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The Rise and Fall of Swedish Wealth Taxation

Author

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  • Henrekson Magnus
  • Rietz Gunnar Du

    (Research Institite of Industrial Economics, IFN)

Abstract

We study the evolution of modern Swedish wealth taxation from its introduction in**1911 until it was abolished in 2007. The rules concerning valuation of assets, deductions/exemptions and tax schedules to characterize effective wealth tax schedules are described. These rules and schedules are used to calculate marginal and average wealth tax rates for three differently endowed owners of family firms and individual fortunes corresponding to a large, medium-sized and small firm. The overall trend in the direct wealth tax was rising until 1971 for owners of large and medium-sized firms and for individuals of equally-sized wealth consisting of non-corporate assets. Average direct wealth tax rates were low until 1934, except for 1913 when a progressive defense tax was levied. There were three major tax hikes: in 1934, when the wealth tax was more than doubled, in 1948 when tax rates were doubled again and in 1971 for owners of large firms and similarly sized non-corporate fortunes. Effective tax rates peaked in 1973 for owners of large firms and in 1983 for individuals with large non-corporate wealth. Reduction rules limited the wealth tax rates from 1934 for fortunes with high wealth/income ratios. The wealth tax on unlisted net business equity was abolished in 1991. Tax rates for wealthy individuals were decreased in 1991 and in 1992 and then remained at 0.5-1 percent through 2006, depending on whether the reduction rule was applicable. Tax rates for small-firm owners and small individual fortunes were substantially lower. Aggregate wealth tax revenues were rela-tively small; they never exceeded 0.4 percent of GDP in the postwar period and amounted to 0.16 percent of GDP in 2006.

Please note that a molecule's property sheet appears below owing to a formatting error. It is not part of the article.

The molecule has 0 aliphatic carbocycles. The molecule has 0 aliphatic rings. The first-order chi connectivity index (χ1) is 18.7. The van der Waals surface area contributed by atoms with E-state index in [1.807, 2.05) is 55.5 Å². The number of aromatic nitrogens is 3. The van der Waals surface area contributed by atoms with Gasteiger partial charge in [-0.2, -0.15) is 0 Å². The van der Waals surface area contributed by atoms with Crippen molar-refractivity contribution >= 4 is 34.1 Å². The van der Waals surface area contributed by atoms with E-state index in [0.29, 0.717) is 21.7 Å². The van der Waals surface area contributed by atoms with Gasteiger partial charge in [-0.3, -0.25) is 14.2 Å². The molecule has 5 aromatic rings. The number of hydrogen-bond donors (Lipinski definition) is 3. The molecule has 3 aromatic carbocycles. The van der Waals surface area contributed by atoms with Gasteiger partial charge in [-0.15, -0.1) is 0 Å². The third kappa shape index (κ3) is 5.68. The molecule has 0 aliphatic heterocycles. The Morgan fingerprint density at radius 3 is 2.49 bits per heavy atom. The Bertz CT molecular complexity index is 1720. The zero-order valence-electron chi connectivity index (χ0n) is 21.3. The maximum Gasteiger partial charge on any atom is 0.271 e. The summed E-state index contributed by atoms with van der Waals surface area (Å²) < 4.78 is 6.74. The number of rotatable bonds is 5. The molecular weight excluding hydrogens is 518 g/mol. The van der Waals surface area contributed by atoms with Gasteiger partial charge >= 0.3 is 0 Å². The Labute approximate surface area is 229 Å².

Suggested Citation

  • Henrekson Magnus & Rietz Gunnar Du, 2014. "The Rise and Fall of Swedish Wealth Taxation," Nordic Tax Journal, Sciendo, vol. 2014(1), pages 9-35, May.
  • Handle: RePEc:vrs:notajo:v:2014:y:2014:i:1:p:9-35:n:2
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    References listed on IDEAS

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    1. Du Rietz, Gunnar & Johansson, Dan & Stenkula, Mikael, 2013. "Swedish Labor Income Taxation (1862–2013)," Working Paper Series 977, Research Institute of Industrial Economics, revised 10 Sep 2015.
    2. Steven J. Davis & Magnus Henrekson, 1997. "Industrial Policy, Employer Size, and Economic Performance in Sweden," NBER Chapters,in: The Welfare State in Transition: Reforming the Swedish Model, pages 353-398 National Bureau of Economic Research, Inc.
    3. Hochguertel, Stefan & Ohlsson, Henry, 2012. "Who is at the top? Wealth mobility over the life cycle," Working Paper Series 2012:1, Uppsala University, Department of Economics.
    4. Ohlsson, Henry, 2011. "The legacy of the Swedish gift and inheritance tax, 1884–2004," European Review of Economic History, Cambridge University Press, vol. 15(03), pages 539-569, December.
    5. Du Rietz, Gunnar & Johansson, Dan & Stenkula, Mikael, 2014. "A 150-year Perspective on Swedish Capital Income Taxation," HUI Working Papers 101, HUI Research.
    6. Jenny Nykvist, 2008. "Entrepreneurship and Liquidity Constraints: Evidence from Sweden," Scandinavian Journal of Economics, Wiley Blackwell, vol. 110(1), pages 23-43, March.
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    Cited by:

    1. Alexander Krenek & Margit Schratzenstaller, 2018. "A European Net Wealth Tax," WIFO Working Papers 561, WIFO.

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